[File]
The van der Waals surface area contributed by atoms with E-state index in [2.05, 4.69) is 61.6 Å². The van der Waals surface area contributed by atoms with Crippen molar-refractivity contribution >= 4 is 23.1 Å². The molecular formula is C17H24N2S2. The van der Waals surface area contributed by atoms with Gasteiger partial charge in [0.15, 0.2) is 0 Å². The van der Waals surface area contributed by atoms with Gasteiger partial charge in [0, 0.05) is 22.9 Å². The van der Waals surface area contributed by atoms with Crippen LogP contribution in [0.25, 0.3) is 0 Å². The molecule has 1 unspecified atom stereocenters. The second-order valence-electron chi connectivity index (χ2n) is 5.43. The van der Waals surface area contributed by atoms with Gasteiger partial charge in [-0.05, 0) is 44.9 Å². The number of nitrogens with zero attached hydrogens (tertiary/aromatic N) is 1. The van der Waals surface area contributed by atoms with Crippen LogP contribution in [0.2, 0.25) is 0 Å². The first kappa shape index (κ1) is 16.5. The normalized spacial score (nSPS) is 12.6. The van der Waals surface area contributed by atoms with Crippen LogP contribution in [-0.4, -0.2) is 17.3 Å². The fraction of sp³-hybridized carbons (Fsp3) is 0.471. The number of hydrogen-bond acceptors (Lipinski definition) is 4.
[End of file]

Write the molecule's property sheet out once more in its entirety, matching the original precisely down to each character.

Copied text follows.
The van der Waals surface area contributed by atoms with E-state index in [2.05, 4.69) is 61.6 Å². The van der Waals surface area contributed by atoms with Crippen molar-refractivity contribution >= 4 is 23.1 Å². The molecular formula is C17H24N2S2. The van der Waals surface area contributed by atoms with Gasteiger partial charge in [0.15, 0.2) is 0 Å². The van der Waals surface area contributed by atoms with Gasteiger partial charge in [0, 0.05) is 22.9 Å². The van der Waals surface area contributed by atoms with Crippen LogP contribution in [0.25, 0.3) is 0 Å². The molecule has 1 unspecified atom stereocenters. The second-order valence-electron chi connectivity index (χ2n) is 5.43. The van der Waals surface area contributed by atoms with Gasteiger partial charge in [-0.05, 0) is 44.9 Å². The number of nitrogens with zero attached hydrogens (tertiary/aromatic N) is 1. The van der Waals surface area contributed by atoms with Crippen LogP contribution in [0.2, 0.25) is 0 Å². The first kappa shape index (κ1) is 16.5. The normalized spacial score (nSPS) is 12.6. The van der Waals surface area contributed by atoms with Crippen LogP contribution in [-0.4, -0.2) is 17.3 Å². The fraction of sp³-hybridized carbons (Fsp3) is 0.471. The number of hydrogen-bond acceptors (Lipinski definition) is 4.